Exercise at Work May Protect Diabetic Hearts
Physical Activity at Work or During Commute Helps Prevent Heart-Related Deaths
WebMD News Archive
July 26, 2004 -- People with diabetes don't have to hit the gym
to reap the life-saving benefits of exercise. A new Finnish study shows that
moderate physical activity at work or during the commute can help prevent
heart-related deaths among people with type 2 diabetes.
Researchers say it's the first major study to show that the
heart-healthy effects of exercise and physical activity for people with
diabetes aren't limited to leisure time activities.
The study shows that people with type 2 diabetes who did a lot
of walking and lifting at work, such as manual laborers, had 40% lower risk of
heart-related death, and those who were moderately physical at work, including
store clerks, had a 9% lower risk.
"People with diabetes need to look for ways to build
activity into their work, their commute to and from work, and also their
leisure time," says researcher Jaakko Tuomilehto, MD, of the National
Public Health Institute in Helsinki, Finland, in a news release. "Physical
activity during commuting is one of the easiest, least time-consuming ways to
"We know that type 2 diabetes can be prevented or at least
postponed by physical activity and a healthy diet, but too often people think
only of leisure-time physical training or other aerobic activities," says
Although the study showed that daily walking or riding a bike
to and from work was associated with a lower risk of heart-related death, this
benefit was no longer significant after taking leisure time and occupational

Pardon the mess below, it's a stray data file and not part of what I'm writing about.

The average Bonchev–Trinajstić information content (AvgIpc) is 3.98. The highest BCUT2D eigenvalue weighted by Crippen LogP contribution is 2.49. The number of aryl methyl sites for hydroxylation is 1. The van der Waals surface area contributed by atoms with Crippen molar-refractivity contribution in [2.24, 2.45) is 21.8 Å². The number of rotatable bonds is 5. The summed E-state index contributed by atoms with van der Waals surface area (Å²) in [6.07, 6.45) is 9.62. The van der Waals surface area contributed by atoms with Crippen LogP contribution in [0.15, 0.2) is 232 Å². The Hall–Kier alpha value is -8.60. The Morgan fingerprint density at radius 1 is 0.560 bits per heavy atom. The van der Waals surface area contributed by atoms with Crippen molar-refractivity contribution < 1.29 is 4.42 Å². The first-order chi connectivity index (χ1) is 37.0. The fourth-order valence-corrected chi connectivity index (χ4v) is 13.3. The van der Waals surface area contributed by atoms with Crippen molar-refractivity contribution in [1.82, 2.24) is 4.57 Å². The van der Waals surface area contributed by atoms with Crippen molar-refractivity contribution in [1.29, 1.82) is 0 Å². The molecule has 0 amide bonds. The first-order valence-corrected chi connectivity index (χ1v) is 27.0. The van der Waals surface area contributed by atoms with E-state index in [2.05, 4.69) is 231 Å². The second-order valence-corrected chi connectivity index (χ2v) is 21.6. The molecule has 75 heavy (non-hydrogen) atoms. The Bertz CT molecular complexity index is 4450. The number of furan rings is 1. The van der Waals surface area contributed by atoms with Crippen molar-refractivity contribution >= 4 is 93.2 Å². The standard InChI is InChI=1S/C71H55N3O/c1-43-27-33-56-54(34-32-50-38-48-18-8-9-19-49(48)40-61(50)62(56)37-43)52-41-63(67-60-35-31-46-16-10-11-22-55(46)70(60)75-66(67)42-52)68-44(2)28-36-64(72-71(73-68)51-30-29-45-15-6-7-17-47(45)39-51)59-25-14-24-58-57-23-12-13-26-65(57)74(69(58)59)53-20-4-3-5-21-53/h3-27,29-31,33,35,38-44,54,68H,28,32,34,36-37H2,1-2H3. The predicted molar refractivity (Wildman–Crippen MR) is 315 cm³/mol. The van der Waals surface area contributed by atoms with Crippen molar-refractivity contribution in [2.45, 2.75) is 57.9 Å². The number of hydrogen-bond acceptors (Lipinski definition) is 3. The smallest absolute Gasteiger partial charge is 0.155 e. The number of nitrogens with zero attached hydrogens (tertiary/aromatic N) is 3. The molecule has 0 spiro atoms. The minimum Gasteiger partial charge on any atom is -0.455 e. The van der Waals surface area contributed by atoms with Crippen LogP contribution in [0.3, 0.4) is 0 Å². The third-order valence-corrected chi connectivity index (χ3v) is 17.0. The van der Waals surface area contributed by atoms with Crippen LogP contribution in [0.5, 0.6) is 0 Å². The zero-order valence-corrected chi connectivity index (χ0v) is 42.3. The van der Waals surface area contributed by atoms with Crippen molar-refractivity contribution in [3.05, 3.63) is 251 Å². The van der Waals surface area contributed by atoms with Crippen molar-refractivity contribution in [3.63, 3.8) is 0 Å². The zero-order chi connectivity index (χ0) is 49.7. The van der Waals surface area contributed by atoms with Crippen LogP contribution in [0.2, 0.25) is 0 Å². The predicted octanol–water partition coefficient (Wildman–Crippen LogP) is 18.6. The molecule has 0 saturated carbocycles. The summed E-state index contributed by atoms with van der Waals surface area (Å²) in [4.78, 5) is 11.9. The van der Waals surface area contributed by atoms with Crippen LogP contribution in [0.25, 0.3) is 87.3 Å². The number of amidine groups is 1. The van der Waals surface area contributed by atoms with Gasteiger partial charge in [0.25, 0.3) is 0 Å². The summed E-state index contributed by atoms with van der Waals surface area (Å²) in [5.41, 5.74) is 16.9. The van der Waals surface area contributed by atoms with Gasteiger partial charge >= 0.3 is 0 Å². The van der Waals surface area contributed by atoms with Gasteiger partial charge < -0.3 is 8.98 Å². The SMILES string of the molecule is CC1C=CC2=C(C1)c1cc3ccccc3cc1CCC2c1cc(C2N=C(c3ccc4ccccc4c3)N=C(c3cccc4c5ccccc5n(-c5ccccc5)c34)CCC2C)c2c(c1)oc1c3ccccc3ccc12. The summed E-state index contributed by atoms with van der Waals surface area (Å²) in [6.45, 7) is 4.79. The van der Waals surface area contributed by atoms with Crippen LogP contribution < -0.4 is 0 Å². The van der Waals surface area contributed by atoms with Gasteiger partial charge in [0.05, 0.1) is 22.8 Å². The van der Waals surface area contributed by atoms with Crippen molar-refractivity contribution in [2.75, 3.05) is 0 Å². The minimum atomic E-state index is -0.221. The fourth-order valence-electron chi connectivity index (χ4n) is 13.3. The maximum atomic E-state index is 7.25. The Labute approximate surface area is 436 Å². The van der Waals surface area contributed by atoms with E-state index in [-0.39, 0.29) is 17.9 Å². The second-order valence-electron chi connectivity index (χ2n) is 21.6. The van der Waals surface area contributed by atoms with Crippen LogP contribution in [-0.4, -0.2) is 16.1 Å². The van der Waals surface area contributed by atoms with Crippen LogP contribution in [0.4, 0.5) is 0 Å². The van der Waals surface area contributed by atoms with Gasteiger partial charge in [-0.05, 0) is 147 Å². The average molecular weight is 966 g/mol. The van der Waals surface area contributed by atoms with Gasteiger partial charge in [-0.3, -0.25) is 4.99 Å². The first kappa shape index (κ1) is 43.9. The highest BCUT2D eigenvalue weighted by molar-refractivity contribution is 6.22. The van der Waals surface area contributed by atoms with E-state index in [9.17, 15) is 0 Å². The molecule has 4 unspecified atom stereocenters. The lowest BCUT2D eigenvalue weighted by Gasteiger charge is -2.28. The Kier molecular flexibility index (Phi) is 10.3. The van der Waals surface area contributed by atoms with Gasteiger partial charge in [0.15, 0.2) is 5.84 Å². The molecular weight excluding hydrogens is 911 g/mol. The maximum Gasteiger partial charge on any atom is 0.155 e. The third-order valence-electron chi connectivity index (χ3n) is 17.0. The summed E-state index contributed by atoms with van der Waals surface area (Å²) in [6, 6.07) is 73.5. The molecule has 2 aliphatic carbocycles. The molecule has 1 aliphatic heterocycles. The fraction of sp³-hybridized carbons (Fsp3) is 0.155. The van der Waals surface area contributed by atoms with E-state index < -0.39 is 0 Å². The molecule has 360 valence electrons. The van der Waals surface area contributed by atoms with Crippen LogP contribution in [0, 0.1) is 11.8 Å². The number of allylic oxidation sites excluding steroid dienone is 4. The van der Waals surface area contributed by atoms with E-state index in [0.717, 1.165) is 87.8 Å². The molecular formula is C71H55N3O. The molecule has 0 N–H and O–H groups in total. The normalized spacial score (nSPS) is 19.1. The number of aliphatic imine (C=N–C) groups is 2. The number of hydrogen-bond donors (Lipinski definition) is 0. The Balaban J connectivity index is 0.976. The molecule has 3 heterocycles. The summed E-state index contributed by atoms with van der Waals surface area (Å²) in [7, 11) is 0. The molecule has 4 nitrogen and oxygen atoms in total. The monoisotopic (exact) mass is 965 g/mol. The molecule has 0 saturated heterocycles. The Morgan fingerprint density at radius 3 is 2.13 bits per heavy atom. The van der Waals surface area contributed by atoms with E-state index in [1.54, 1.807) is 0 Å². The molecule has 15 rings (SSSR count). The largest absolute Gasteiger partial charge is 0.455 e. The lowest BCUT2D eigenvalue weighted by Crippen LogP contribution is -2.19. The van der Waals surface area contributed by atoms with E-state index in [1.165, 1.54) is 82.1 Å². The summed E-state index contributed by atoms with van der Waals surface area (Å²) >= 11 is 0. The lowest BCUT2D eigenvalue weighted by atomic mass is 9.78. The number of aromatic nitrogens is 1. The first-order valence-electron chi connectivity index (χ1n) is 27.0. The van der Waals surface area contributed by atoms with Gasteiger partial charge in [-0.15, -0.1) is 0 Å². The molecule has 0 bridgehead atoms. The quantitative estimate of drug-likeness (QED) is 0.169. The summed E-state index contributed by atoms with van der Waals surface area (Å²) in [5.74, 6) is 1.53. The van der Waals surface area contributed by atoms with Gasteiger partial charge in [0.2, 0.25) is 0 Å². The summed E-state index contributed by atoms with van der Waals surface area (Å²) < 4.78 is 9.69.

physical activity into account.
Activity at Work Eases Diabetes Risks
In the study, published in the July 27 issue of Circulation:
Journal of the American Heart Association, researchers reviewed data on
3,316 people between the ages of 25 and 74 with type 2 diabetes who
participated in national surveys in Finland from 1972 to 1997.
Researchers divided physical activity at work into three
Light -- Easy physical work and sitting, such as office work.
Moderate -- Walking and standing, such as store clerk work.
Active -- Walking and lifting of heavy objects, such as manual
During about 18 years of follow-up, 1,410 of the survey
participants died and 64% of these deaths were from heart-related causes. After
adjusting for other risk factors, researchers also found people with type 2
diabetes who were highly active in their leisure time had a 30% lower risk of
heart-related death, and those who were moderately active had a 15% lower risk
compared with the most sedentary group.
"If this finding represents a causal relation, increasing
exercise could be highly important to the improvement of health and the
lengthening of life among working-aged patients," says researcher Gand Hu,
MD, in the release. "Since the increase in computerization and
mechanization has resulted in ever-increasing numbers of people being sedentary
for most of their working time, adding short [durations of] exercise during
working breaks, or adding walking activity during work time is
recommended. We believe that it would be cost-efficient for